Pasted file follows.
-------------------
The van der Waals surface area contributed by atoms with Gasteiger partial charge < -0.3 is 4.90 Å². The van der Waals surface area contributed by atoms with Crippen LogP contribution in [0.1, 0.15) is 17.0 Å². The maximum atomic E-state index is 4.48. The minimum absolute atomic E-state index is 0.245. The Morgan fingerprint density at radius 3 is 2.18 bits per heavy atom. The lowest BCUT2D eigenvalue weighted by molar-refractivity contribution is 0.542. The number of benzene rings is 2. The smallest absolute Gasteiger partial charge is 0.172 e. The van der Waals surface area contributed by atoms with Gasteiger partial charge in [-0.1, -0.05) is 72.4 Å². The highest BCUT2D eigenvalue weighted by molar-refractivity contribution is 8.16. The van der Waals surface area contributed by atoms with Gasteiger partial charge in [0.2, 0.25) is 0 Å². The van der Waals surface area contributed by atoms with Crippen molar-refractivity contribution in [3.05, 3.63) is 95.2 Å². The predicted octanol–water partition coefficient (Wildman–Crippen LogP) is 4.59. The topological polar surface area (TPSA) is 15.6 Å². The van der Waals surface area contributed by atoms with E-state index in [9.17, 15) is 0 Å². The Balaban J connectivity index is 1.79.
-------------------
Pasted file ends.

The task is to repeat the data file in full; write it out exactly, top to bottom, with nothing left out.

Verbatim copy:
The van der Waals surface area contributed by atoms with Gasteiger partial charge < -0.3 is 4.90 Å². The van der Waals surface area contributed by atoms with Crippen LogP contribution in [0.1, 0.15) is 17.0 Å². The maximum atomic E-state index is 4.48. The minimum absolute atomic E-state index is 0.245. The Morgan fingerprint density at radius 3 is 2.18 bits per heavy atom. The lowest BCUT2D eigenvalue weighted by molar-refractivity contribution is 0.542. The number of benzene rings is 2. The smallest absolute Gasteiger partial charge is 0.172 e. The van der Waals surface area contributed by atoms with Gasteiger partial charge in [-0.1, -0.05) is 72.4 Å². The highest BCUT2D eigenvalue weighted by molar-refractivity contribution is 8.16. The van der Waals surface area contributed by atoms with Gasteiger partial charge in [0.2, 0.25) is 0 Å². The van der Waals surface area contributed by atoms with Crippen molar-refractivity contribution in [3.05, 3.63) is 95.2 Å². The predicted octanol–water partition coefficient (Wildman–Crippen LogP) is 4.59. The topological polar surface area (TPSA) is 15.6 Å². The van der Waals surface area contributed by atoms with E-state index in [9.17, 15) is 0 Å². The Balaban J connectivity index is 1.79.